Sunday morning Aifreann as Gaeilge is in the Church of Our Lady & St. John at 10.00 am. Back to the GAA for the morning workshop from 11.00 am to 1.00 pm, followed by an afternoon ceili from 2.30 pm. to 5.30 pm, ceol by Michael Sexton. It promises to be a great weekend with many inquiries received from at home and abroad. The organisers are sparing no effort to make everyone welcome, especially beginners and improvers.


From my earliest days I have been fascinated by high-technology. Though lack of financial resources seriously hindered my advancement to higher education, my mind was never far removed from the sciences of the future. In the late 1970s, convinced of the vast potential of the computer I undertook a course at an established education facility in the hope of developing the appropriate skills with which I could change the world. I am a great believer in hands-on experience, but if I thought I would get my hands on a computer keyboard just like that, I am afraid I was sorely disappointed. Before I even got to see a keyboard I would have to learn about the intricate technology by which this extremely complicated machine functioned. Try as I might I could not come to terms with the fact that the computer recognised only two numbers, 1 and 0 which are called binary numbers, and that these binary numbers were located in little boxes within the computer. How on earth could any normal country boy who's formal schooling finished when he reached the picture of the Kerry cow in his English Reader see sense in such rubbish?
When I was learning to drive a car away back in 1955 nobody told me that beneath the bonnet there was an engine block which housed among other things, a crank-case which contained a horizontal crank-shaft with four con-rods attached by means of big-end bearings and that on top of each con-rod, connected by a small-end bearing was a piston-head. These piston-heads were, in conjunction with a set of valves, to perform the functions of fuel-induction, compression, ignition and exhaust. When the compressed fuel/air mixture ignited within the combustion chambers the con-rods were forced downward in a particular order, thus turning the crank-shaft which transferred the power to the drive-shaft which in turn transferred the power to the rear wheels via a crown-wheel and pinion gearing system. Nobody told me about syncromeshed gearboxes, diaphragm clutches or servo-assisted brakes. I was totally ignorant of ring-gears, release bearings and radius rods. Yet after a few short driving lessons I was away in a canter, driving as if I was born with a steering wheel in my hand, improving with every passing day, ignorant of the weird and wonderful events taking place under the bonnet and almost totally oblivious to their presence.
Over the past forty years the motor car has changed dramatically, but my knowledge is just as basic as it was when I learned to drive the Baby Ford. Yet in that time I have managed to utilise the motor car in a variety of situations such as leisure, courting, shopping and to earn my living. Why then, when I attend a computer class must I be compelled to have what almost amounts to a Masters Degree in Computer Technology with a thorough understanding of Bytes, Kilobytes and Megabytes; Floppy Disks, Hard Drives and CD Roms when all I want to do is use the word-processor to write a letter to my maiden aunt, (that’s the one with all the house property and oil shares) indulge in my favourite hobby of poetry and short-story writing, or compose a whole cocktail of codology which, hopefully will suffice when I submit my humble efforts for publication in Douglas Weekly.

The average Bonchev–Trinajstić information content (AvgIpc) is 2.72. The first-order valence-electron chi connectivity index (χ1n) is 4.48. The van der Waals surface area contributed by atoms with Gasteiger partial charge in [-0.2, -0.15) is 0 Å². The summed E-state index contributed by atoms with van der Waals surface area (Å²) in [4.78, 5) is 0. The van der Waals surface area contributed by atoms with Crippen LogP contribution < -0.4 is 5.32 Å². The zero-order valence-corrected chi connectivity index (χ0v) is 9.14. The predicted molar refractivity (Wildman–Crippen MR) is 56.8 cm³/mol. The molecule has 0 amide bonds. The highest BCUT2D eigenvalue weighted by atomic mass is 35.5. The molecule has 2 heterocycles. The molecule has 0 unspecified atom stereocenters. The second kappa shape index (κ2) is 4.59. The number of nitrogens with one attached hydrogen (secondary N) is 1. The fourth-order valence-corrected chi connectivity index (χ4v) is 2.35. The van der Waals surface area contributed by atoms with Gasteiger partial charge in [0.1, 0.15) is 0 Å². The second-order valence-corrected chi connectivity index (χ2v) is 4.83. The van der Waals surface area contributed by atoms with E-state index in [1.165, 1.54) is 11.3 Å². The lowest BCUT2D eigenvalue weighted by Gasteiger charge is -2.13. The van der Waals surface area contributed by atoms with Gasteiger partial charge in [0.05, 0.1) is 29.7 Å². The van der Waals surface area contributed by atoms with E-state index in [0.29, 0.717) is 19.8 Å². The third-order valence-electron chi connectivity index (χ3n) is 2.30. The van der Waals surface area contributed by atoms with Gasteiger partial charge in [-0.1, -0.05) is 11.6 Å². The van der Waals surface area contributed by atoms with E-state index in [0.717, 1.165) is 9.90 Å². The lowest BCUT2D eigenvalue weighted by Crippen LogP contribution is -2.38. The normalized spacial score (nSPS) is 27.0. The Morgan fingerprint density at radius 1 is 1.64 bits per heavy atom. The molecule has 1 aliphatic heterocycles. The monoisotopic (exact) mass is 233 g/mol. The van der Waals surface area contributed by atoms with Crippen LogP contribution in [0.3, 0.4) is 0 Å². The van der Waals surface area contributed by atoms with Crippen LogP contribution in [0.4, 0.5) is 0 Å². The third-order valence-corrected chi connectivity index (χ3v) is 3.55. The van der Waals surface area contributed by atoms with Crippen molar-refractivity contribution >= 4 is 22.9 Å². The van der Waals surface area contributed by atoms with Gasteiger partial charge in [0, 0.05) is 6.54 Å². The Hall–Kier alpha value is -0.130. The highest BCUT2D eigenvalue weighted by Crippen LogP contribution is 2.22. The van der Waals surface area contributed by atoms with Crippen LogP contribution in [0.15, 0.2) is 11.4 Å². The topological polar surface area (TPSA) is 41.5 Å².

Two retired gentlemen met for the first time last Thursday night at the Club Cupla Focal in the Carrigaline GAA Pavilion & discovered they had more than the love of Irish in common. Both are experts in Morse Code & were the source of great amusement for the large gathering when they had a conversation in Irish through Morse Code. Anyone interested in speaking Irish is welcome along any Thursday from 8.00 pm to 10.00 pm.


The Bereaved Parents Support Group is an Irish voluntary non-denominational group mainly comprising of bereaved parents offering friendship, support and understanding to anyone suffering bereavement, especially child loss. Meetings are held on the second Wednesday of each month at 8pm at Christian Brothers Centre, Sullivans Quay, Cork.
Their new handbook is now available. Please send SAE (9in x 6in) and donation to Tony Healy at 106 Kevinton Close, Grange Heights, Douglas, Cork. Tel: 021-364695.


Give Oxfam four hours a week for one month and they can buy an emergency shelter kit for a refugee family of eight. Give Oxfam four hours a week for two months and they can afford a distribution tap stand (a metal frame with six taps) for use in refugee camps.
Give Oxfam four hours a week for one year and they can provide 12 clean water wells in Shinyanga in Tanzania.
As you can see your time is valuable to Oxfam which works to alleviate poverty and suffering in over 120 of the poorest countries throughout the developing world. And while you are giving even one hour to Oxfam’s vital work, the organisation in turn can help the volunteer acquire new practical skills and experience in the retailing world.
We provide training in all aspects of retailing from management techniques to keeping accounts, from creating eye-catching window displays to sorting and displaying an exciting range of clothes, books, bric-a-brac and fair trade products.
Or you may just want to get out of the house, have fun and meet some new people in your locality. Whatever the reason the poor people in the developing world will benefit.
Oxfam welcomes people with different levels of skills and experience. To find out more about the mutual benefits of volunteering contact the shop manager at your local Oxfam shop on (021) 275490.